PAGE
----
Directors were concerned that unrealistic growth and revenue projections, coupled with real increases in pensions and budgetary wages of 20 percent and some one-time factors, had led to a sharp widening of the fiscal deficit in early 1999. They welcomed the expenditure cuts envisaged in the supplementary budget, which would assist in offsetting this deterioration. They also welcomed the intentions of the new government to aim at a balanced budget for 2000. As regards fiscal adjustment in a longer term perspective, Directors were of the view that the emphasis should be on additional spending restraint, inter alia by increasing the efficiency of government operations.

Directors took note of the rapid changes in the Estonian banking system. They agreed that inadequate risk management had accompanied the rapid growth of bank lending in 1997, which had been fueled by foreign funding. Directors considered that the banking system had been very substantially strengthened by its recent consolidation, including bank closures and mergers, and by the large participation of foreign strategic investors. They supported the ongoing strengthening of banking supervision and the authorities' intention to improve the supervision of the insurance and leasing sectors. They urged the Bank of Estonia to sell its shares in Optiva Bank as quickly as possible.

Directors noted that exports had continued to grow rapidly in 1998, and that the reduced current account deficit had been more than covered by foreign direct investment. They nevertheless considered that further reduction over the medium term in the still relatively high current account imbalance would be warranted. In this connection, and while recognizing that the traded goods sector remained competitive, Directors stressed the need for continued labor market flexibility and strong budgetary performance.

Directors welcomed the stable and predictable framework provided by the currency board and viewed the fixed exchange rate peg to the deutsche mark (and now the euro) as appropriate. They commended the fact that Estonia's exchange and trade systems were free of restrictions, which had supported the rapid restructuring of the economy and an efficient resource allocation.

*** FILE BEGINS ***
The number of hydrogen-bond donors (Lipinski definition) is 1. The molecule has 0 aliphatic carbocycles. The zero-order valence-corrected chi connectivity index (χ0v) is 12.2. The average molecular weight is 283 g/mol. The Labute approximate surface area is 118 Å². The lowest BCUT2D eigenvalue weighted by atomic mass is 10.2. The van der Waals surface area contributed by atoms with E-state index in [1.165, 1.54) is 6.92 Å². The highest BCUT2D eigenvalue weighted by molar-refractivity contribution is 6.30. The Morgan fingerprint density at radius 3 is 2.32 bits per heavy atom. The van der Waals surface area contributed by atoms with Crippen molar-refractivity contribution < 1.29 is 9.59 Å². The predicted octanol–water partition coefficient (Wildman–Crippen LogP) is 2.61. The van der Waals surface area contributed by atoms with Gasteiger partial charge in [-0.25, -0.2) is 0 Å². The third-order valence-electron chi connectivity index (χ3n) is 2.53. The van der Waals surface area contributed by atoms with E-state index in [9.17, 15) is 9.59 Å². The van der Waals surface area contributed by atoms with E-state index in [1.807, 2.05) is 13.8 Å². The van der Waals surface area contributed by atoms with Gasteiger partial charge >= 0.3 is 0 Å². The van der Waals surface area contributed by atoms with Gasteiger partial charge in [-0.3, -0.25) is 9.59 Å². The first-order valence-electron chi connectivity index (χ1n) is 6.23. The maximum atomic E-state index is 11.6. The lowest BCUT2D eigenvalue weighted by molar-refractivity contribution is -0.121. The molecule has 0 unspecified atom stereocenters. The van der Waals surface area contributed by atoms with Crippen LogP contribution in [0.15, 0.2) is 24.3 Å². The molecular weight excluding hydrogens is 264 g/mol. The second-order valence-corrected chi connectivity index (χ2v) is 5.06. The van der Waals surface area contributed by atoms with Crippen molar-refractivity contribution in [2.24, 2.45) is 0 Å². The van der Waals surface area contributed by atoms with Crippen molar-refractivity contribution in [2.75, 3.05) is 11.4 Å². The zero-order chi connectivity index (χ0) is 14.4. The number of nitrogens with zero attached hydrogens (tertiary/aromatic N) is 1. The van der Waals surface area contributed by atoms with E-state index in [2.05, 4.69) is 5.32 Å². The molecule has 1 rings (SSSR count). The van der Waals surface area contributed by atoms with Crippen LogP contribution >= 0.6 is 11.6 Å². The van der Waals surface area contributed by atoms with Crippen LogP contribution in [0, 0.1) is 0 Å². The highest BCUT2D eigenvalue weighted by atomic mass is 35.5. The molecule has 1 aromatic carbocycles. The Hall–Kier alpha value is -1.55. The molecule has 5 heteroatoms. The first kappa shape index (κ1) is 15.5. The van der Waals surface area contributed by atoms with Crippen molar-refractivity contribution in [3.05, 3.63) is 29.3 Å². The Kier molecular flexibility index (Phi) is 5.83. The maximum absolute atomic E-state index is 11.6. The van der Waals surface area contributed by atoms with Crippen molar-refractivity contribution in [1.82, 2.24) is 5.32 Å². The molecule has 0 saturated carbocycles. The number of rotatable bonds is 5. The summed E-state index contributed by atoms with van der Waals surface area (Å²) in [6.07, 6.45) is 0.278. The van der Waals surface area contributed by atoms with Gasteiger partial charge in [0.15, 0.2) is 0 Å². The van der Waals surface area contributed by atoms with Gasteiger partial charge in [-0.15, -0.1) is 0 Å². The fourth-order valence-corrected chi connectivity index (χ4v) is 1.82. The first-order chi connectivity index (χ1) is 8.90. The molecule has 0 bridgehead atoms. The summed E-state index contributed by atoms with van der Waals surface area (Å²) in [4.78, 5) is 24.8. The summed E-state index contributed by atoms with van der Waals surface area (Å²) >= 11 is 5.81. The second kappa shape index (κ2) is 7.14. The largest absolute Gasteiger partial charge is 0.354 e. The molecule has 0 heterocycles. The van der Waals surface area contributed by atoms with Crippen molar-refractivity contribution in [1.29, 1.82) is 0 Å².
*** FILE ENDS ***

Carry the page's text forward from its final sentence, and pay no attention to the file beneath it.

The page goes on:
Directors considered that Estonia has made excellent strides in essential structural reforms. The reliance on strategic foreign investors in the privatization process had resulted in the rapid transfer of management skills and technology, in strong corporate governance, and the development of close ties with export and capital markets. Directors supported the authorities' intention to privatize the few remaining large, infrastructure-related, state enterprises. They encouraged the authorities to continue to transfer most privatization revenues to the Stabilization Reserve Fund, and to create a clear legal basis for the operation of this fund. They also urged the authorities to establish an appropriate framework for profit transfers from the Bank of Estonia to the budget.

Directors welcomed the progress already made in preparation for European Union membership. They noted that, to a considerable extent, the agenda for further structural reform would be driven by considerations related to European Union membership. Directors recognized that more time would be needed to finalize plans, but urged the authorities, in formulating the next stage of reforms, to give careful consideration to the longer term budgetary implications of European Union membership, to health and pension reforms, to the need to phase out remaining administered prices, and to the complex economic, social, and environmental issues related to electricity generation and oil shale mining.

Directors commended Estonia's transparency regarding policy decisions and the publication of high-quality and timely statistical data and other economic and financial information. They welcomed Estonia's participation in the pilot project for the publication of staff reports.

Republic of Estonia: Selected Economic Indicators

1994 1995 1996 1997 19981

Real Economy Changes in percent
Real GDP -2.0 4.3 4.0 11.4 4.0
CPI (period average) 47.7 28.9 23.1 11.2 8.2
Unemployment rate (in percent) 7.6 9.7 10.0 9.7 10.3
Domestic saving2 20.3 22.3 17.8 17.9 20.5
Domestic investment2 27.6 26.7 27.5 30.8 29.1
Public Finance In percent of GDP
General government balance 1.3 -0.5 -1.5 1.8 -0.3
General government debt3 7.3 6.7 6.9 4.7 3.3
Money and Credit Changes in percent
Base money 11.5 19.1 21.6 37.7 6.4
Broad money 29.6 31.3 36.8 37.8 6.6
Domestic credit to nongovernment 57.0 54.0 70.0 83.9 14.3
Balance of Payments In per cent of GDP
Trade balance -15.5 -19.2 -24.0 -25.1 -21.4
Current account -7.3 -4.4 -9.7 -12.9 -8.6
Gross international reserves
(in millions of US$) 447 583 640 760 813
Exchange Rate
Exchange rate regime Currency Board Arrangement
Present EEK 8 = DM 1
Real effective exchange rate  
(1995=100) 85.5 100.0 108.0 115.1 153.8
Of which: Non-CIS related 113.9 133.2 144.3 153.4 169.3

Sources: Data provided by the Estonian authorities; and IMF staff estimates and projections.

1Staff estimates.
2In percent of GDP.
3Net of general government deposits abroad.

1Under Article IV of the IMF's Articles of Agreement, the IMF holds bilateral discussions with members, usually every year. A staff team visits the country, collects economic and financial information, and discusses with officials the country's economic developments and policies. On return to headquarters, the staff prepares a report, which forms the basis for discussion by the Executive Board. At the conclusion of the discussion, the Managing Director, as Chairman of the Board, summarizes the views of directors, and this summary is transmitted to the country's authorities. In this PIN, the main features of the Board's discussion are described.